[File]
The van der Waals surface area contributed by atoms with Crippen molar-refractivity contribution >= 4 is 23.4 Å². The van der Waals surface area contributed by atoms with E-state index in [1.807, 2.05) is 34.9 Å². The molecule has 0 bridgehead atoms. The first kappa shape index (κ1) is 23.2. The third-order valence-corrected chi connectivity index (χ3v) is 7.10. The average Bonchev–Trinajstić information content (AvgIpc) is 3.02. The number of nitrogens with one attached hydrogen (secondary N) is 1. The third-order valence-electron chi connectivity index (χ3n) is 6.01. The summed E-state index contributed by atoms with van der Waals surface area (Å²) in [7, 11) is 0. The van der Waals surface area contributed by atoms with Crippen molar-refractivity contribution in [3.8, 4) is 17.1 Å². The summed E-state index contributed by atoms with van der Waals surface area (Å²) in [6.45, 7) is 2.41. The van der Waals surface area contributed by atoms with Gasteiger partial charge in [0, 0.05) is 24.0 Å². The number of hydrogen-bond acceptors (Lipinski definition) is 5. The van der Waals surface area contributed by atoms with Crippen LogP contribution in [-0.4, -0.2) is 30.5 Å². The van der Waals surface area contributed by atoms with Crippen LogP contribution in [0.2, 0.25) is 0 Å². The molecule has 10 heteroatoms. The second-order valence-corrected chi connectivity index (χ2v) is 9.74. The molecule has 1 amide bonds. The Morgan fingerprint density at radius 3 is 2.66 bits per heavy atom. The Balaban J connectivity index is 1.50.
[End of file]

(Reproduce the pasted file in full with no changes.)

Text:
The van der Waals surface area contributed by atoms with Crippen molar-refractivity contribution >= 4 is 23.4 Å². The van der Waals surface area contributed by atoms with E-state index in [1.807, 2.05) is 34.9 Å². The molecule has 0 bridgehead atoms. The first kappa shape index (κ1) is 23.2. The third-order valence-corrected chi connectivity index (χ3v) is 7.10. The average Bonchev–Trinajstić information content (AvgIpc) is 3.02. The number of nitrogens with one attached hydrogen (secondary N) is 1. The third-order valence-electron chi connectivity index (χ3n) is 6.01. The summed E-state index contributed by atoms with van der Waals surface area (Å²) in [7, 11) is 0. The van der Waals surface area contributed by atoms with Crippen molar-refractivity contribution in [3.8, 4) is 17.1 Å². The summed E-state index contributed by atoms with van der Waals surface area (Å²) in [6.45, 7) is 2.41. The van der Waals surface area contributed by atoms with Gasteiger partial charge in [0, 0.05) is 24.0 Å². The number of hydrogen-bond acceptors (Lipinski definition) is 5. The van der Waals surface area contributed by atoms with Crippen LogP contribution in [-0.4, -0.2) is 30.5 Å². The van der Waals surface area contributed by atoms with Crippen LogP contribution in [0.2, 0.25) is 0 Å². The molecule has 10 heteroatoms. The second-order valence-corrected chi connectivity index (χ2v) is 9.74. The molecule has 1 amide bonds. The Morgan fingerprint density at radius 3 is 2.66 bits per heavy atom. The Balaban J connectivity index is 1.50.